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July 2 to July 8

The clear skies and warm weather made July 2nd a perfect day to go out on the Dolphin Fleet.   We made our way toward Peaked Hill, a prominent dune on the north-facing beach of Provincetown.   A few miles north of the beach, we found 4 groups of feeding humpback whales.  Trios and quartets of whales blew bubble clouds and bubble nets, coming up through clouds of baitfish with wide open mouths.

open mouths

One very active individual intermittently interrupted the feeding with full and partial breaches, chin and tail breaching, lobtailing and flipper slapping!

Just as amazing as the whales were the huge flocks of birds that were going after the fish that the whales pushed up to the surface.  One of our naturalists who specializes in bird counts estimated that there were as many as 2,500 sooty shearwaters in the area.  We even saw them as soon as Long Point.  Seeing these pelagic birds so close to land is rare, but they were clearly attracted to all of the food in the water.

July 3rd marked the launch of the newest addition to the Dolphin Fleet, the Dolphin X.

Dolphin X

Our first trip brought us to a huge group of humpback composed of both old favorites and new flukes.  Stub, Aerospace, Duckpin, Habenero, Eruption, Putter, Canopy and Peninsula were among the whales who were cooperatively bubble feeding and kick feeding right along side the boat.

Eruption Kickfeed

The whales seemed to take a mid-day siesta as the early afternoon trips were characterized by long dives.  We did, however, have a close approach from a humpback named Thalassa, a female born in 1985 to Salt, one of the most well- known humpbacks in the Gulf of Maine.



By evening, the whales had perked up and began to feed again.  More and more humpbacks were seen stretched out across the tidal rip, feeding constantly.


Then, who did we see but Salt herself!  Named for the bright white streak across her dorsal fin, Salt was the first humpback to be recognized on a consistent basis.  She was first seen in 1975 and she has come back every year, sometimes with a calf in tow.  Although research teams spotted Salt to the East of Cape Cod in previous weeks, this was the first day this year that Salt made an appearance for any Dolphin Fleet vessels!

Salt spotted off the bow!

In this group of feeding humpbacks there were also two mother and calf pairs.  Wizard and Ganesh lunged through huge schools of fish, while their calves, still not ready to feed on solid food, rolled and played, slapping their flippers, breaching, and kicking their small flukes.

rolling calfcalf breach

On July 4th the whales were even more spectacular than the fireworks we returned to on the evening’s trip!  The day started out hazy and gray.  We began our morning’s trip with two fin whales, who we recognized as Cusp and Sunspot.  These two whales have been traveling together for the last few days —  an unusually long time for a pair of fin whales!  Sunspot is a female who has had calves in three consecutive calving seasons.  This is quite a feat considering the most fin whales wait a year after having a calf before having another.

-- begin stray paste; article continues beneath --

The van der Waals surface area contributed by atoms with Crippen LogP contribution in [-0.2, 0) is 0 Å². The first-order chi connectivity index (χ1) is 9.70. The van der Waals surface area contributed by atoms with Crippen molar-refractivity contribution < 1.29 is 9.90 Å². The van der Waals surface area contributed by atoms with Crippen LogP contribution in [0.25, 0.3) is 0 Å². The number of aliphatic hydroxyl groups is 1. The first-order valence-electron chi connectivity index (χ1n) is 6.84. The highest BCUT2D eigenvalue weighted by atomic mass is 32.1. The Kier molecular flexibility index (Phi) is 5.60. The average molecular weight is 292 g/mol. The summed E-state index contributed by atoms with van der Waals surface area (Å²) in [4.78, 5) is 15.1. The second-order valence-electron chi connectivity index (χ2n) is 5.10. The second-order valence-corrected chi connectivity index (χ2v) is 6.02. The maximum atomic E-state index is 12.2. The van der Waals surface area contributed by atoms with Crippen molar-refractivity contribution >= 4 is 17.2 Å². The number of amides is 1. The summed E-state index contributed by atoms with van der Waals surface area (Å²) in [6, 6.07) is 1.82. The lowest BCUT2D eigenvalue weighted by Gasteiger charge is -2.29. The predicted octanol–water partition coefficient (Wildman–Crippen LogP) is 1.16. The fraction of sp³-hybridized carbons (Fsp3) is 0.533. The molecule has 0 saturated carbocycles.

After a few good looks at the finners, we headed to the north where we found a huge pile of feeding humpbacks! Echo, Scrach, Habenero, Rocker, Duckpin and Dome were kick feeding and blowing bubble rings all around us.


We no longer had any need to point out where the whales were.  Everywhere we looked there was a huge open mouth sticking up out of the water!

scuffed jaw

In the mid-afternoon the whales were spread out and seemed to have lost the stamina to continue feeding.  Despite the huge schools of sand eels that we saw swimming around the boat, the whales seemed to have no interest, and instead bobbed lazily at the surface.  Despite their low-key behavior, we had wonderful looks at Salt, as well as a few mother and calf pairs.   Wizard’s calf, less than a year old, breached several times, while Ganesh’s calf stuck close by its mother.

By the end of the trip, the whales appeared to perk up.  Touche, a female first seen in 1985 was rolling and flipper slapping, and finally headed to the east with one final fluke.  The brown substance you see in the photo below is exactly what you think it is.  After a morning full of feeding, what goes in must come out!


When we returned in the evening, we started our trip with Thalassa, Salt’s 1985 calf.  Thalassa was causing plumes of white water to rise to the surface as she kicked and lobtailed.   All of Salt’s calves have “salty” names, and Thalassa is the name of a sea goddess in Greek mythology.



We soon parted ways with Thalassa when we saw what was going on in the distance.  From the birds and splashing, we knew that feeding had started afresh.   When we arrived on the scene, we counted upwards of 30 whales chowing down, mouths open, full of fish.   Passengers are often astonished that such large whales eat such small fish, but humpback whale throats are not much larger than a grapefruit.  Furthermore, these little fish, being low on the food chain, are abundant and high in usable energy, making them an ideal food choice for the humpbacks.